Smoke House the first number on this "Rare Cuts" album was perhaps the first recording by Omer cut under his own leadership, surprisingly, the professionalism in his playing shows that it was not marked to a great difference from the beginning of this 25 years time span, however, one can detect the slight nuances of progression in his playing from beginning to end of this album’s recordings over that quarter of a century.
This album with the famous jazz artists of whom I’ll not attempt noting their details such as pianist Earl Hines, cornetist George Mitchell, trombonist Roy Palmer, pianists Jesse Stacy, James P. Johnson and Sammy Price, string bassist Pops Foster, drummer Zutty Singleton and more, makes this CD an unique treasure to own.
Out of the 22 tracks, I’m familiar with only a small number of them, of which in Reincarnation I detect a strong ‘ Stormy Weather’ quote by trumpeter Paul Mares. Nagasaki and Maple Leaf Rag became popular numbers with nearly all of the British "Trad" Bands, thus lending themselves forerunners leading up to the growth of New Orleans, Dixieland and Traditional jazz in the UK.
Did banjoist Claude Roberts record in more than the one tune, Beau Koo Jack - for example, The Chant - or perhaps banjoist Johnny St. Cyr was there alongside cornetist George Mitchell on this number? Of the six pianists, even when one has a favourite among them, I feel certain that many will have chosen differently after listening to, and picking one out, judged on their performances on this album. The Qua-ti Rhythm is the longest tune at 4.12 minutes. The Omer Simeon clarinet can be heard at its finest on Grand Boubousse, but the choice is yours as to whether or not Lorenzo’s Dream will warrant this claim.
For notable low register skills, seek out Bandanna Days and, with the collection ending on Frankie & Johnny and Bill Bailey, doubtless inspired by his illustrious jazz artist accompanists these Simeon renditions can, I’m sure, some 50 years hence today, gel well with the modern day jazz music listeners - phenomenal.
- Ian King

All Music Guide—Internet Music Publication

Omer Simeon was one of the greatest clarinetists to emerge during the 1920s. His career can easily be divided into periods including a stint as Jelly Roll Morton's favorite clarinetist, playing with Earl Hines 1930s swing band, and in the 1950s as one of the stars of the Wilbur DeParis "New New Orleans Jazz Band." A fluent player who always displayed a strong sense of humor at times, Simeon was flexible and technically skilled.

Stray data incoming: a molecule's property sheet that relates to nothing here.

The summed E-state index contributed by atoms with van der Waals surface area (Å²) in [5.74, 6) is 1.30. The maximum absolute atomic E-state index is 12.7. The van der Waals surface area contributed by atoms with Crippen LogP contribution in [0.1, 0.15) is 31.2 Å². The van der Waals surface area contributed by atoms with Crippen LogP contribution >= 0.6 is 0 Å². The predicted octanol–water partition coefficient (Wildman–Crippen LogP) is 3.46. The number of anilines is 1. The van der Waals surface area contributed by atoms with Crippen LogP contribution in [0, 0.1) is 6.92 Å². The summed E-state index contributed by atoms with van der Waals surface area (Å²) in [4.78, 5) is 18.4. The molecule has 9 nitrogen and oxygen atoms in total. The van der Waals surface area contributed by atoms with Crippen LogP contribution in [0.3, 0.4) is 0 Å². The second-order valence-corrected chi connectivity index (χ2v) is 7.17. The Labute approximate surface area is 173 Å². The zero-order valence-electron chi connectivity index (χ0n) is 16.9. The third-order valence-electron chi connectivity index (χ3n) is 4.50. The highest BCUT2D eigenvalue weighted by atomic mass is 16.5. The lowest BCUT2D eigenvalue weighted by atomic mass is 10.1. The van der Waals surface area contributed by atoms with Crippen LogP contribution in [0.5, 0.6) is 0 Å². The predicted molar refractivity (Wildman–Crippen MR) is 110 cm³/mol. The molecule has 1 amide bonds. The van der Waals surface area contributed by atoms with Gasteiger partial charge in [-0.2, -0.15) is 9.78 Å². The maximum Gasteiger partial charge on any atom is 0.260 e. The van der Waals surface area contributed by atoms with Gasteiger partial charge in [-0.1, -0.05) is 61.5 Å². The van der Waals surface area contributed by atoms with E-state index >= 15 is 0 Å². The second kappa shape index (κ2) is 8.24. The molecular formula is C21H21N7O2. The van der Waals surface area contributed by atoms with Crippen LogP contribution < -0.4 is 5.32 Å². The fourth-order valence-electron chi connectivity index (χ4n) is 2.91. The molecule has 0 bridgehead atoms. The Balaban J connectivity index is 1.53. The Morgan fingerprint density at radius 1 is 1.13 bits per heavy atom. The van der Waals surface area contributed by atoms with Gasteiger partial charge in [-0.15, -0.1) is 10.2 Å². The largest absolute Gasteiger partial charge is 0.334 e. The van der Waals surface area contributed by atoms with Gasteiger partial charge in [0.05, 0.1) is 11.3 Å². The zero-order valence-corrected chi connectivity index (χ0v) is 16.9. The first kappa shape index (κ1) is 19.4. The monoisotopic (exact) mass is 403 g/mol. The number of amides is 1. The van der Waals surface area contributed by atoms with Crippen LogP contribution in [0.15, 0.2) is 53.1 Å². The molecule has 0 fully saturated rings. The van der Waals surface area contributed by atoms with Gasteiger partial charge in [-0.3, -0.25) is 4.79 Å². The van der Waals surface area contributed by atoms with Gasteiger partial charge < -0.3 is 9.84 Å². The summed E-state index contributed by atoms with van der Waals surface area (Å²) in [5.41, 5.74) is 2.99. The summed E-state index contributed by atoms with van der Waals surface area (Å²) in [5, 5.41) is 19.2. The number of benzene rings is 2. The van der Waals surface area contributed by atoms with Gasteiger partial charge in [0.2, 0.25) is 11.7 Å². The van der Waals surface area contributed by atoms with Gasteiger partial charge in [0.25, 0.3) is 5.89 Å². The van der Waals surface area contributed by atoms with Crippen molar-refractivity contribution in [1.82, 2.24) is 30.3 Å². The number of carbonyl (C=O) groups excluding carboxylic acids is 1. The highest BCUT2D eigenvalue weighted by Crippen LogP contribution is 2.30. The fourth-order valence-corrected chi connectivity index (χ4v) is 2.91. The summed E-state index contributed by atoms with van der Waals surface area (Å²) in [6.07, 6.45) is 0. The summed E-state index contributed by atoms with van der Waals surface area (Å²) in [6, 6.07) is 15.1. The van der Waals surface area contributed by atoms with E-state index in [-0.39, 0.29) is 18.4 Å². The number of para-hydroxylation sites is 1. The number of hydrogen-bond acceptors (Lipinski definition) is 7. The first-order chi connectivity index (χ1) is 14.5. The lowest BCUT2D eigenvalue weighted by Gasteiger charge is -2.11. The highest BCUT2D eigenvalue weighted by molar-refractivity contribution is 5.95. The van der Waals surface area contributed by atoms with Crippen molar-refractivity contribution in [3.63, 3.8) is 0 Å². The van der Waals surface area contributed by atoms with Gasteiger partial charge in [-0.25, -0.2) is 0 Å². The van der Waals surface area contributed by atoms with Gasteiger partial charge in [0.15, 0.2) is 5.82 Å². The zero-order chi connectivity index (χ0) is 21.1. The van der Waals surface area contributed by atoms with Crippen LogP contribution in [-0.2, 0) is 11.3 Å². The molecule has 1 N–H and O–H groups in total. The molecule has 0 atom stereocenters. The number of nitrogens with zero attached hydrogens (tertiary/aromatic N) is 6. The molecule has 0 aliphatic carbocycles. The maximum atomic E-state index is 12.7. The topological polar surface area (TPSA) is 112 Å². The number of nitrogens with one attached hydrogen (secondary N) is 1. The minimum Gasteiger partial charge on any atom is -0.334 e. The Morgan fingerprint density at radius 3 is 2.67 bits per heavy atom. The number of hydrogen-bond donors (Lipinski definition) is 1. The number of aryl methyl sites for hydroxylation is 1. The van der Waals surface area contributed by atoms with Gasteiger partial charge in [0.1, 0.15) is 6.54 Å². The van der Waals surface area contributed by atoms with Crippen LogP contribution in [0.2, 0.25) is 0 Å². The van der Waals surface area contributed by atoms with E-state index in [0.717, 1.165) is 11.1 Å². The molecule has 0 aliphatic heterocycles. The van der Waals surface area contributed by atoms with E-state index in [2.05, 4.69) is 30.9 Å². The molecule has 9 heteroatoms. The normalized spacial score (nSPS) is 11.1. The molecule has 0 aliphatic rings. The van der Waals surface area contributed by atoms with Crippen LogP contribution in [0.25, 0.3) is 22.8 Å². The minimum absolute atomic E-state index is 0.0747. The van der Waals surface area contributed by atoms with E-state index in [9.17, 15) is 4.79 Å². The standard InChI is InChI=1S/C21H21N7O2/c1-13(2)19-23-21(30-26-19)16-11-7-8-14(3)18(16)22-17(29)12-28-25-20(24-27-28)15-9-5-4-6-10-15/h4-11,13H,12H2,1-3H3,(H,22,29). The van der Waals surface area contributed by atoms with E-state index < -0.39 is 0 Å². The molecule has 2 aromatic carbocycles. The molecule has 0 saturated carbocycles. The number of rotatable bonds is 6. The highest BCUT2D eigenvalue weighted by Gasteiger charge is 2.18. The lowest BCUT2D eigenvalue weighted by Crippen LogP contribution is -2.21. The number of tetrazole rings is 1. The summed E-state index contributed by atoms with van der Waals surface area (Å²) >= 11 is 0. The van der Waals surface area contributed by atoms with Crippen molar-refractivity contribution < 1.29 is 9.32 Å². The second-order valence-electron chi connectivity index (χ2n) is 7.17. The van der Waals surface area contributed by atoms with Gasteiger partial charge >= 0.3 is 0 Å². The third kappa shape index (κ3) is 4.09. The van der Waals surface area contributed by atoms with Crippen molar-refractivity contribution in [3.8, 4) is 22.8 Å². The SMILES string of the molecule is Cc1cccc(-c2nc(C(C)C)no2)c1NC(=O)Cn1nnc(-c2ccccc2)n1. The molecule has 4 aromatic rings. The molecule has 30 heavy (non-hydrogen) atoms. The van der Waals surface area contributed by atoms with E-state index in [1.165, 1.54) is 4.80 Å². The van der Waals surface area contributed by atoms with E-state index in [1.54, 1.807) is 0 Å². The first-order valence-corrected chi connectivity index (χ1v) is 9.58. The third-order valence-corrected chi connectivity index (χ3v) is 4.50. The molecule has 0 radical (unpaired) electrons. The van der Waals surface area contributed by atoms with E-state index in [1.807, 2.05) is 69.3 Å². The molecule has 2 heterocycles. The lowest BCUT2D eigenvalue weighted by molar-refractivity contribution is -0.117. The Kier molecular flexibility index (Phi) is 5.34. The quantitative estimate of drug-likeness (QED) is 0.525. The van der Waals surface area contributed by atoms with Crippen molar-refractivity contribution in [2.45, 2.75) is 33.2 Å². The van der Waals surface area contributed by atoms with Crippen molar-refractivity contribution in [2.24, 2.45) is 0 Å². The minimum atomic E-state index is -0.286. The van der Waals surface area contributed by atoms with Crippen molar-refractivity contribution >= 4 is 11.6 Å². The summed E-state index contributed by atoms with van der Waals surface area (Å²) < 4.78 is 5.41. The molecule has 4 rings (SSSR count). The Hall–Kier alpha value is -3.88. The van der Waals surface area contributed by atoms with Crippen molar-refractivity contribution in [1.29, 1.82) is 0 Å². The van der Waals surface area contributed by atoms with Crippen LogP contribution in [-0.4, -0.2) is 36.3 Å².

While Big Bill Bissonnette's Jazz Crusade label ( usually concentrates on recent recordings of New Orleans jazz-style groups, it also puts out occasional historic releases including the seven discs (thus far) in the Rare Cuts - Well Done series. Vol. 7 is the best and even Bissonnette in his liner notes underrates some of the contents.
Simeon is heard on the two numbers from 1929 that he led with a small group that includes Earl Hines, four selections with the Dixie Rhythm Kings (also from 1929), two cuts with pianist Richard M. Jones' group that teams him with fellow clarinetist Artie Starks, and the 1935 session from former New Orleans Rhythm Kings cornetist Paul Mares. The latter date, which has been long elusive (it has Mares' only post-1925 recordings), is not even mentioned in the liner notes but is full of exciting performances. Simeon also excels on four numbers from a 1945 trio date with pianist James P. Johnson and bassist Pops Foster and six songs with pianist Sammy Price and drummer Zutty Singleton.Ranging from classic jazz to dixieland, from swing to even a bit of ragtime ("Maple Leaf Rag") and blues, this CD is definitely "Well Done" and a must for 1920s jazz collectors.
- Scott Yanow

Jazz Journal International—British Jazz magazine

This is a mixed issue but, whatever the guise, Simeon is superb throughout. He shines most especially as the only horn in the company of piano masters such as Hines, Johnson and Price, although they do come close to matching his superb solo skills on the likes of Beau Koo, Bandanna Days and Lagniappe. The New Orleans Rhythm Kings type unit is the pick of the full sized combos, with Simeon's Noone-like horn being well complimented by Mares's assertive lead and by 'in character' solos from Brown and Stacey.
On the debit side, the sound quality on some of the earlier titles does leave something to be desired and The Chant hardly matches the Jelly classic. In the personnel listings Hayes is shown as a string bass player but plays mainly tuba while, on the musical side, neither of the cornets on the track lives up to their reputation. To balance the fact, the Hines-like Barbee compensates with some stunning piano and the over-all playing time is generous. One supposes that this release will fill gaps in the completist collector's shelves and it is certainly a reminder of Simeon's position in the outstanding New Orleans clarinet hierarchy.
- Barry McRae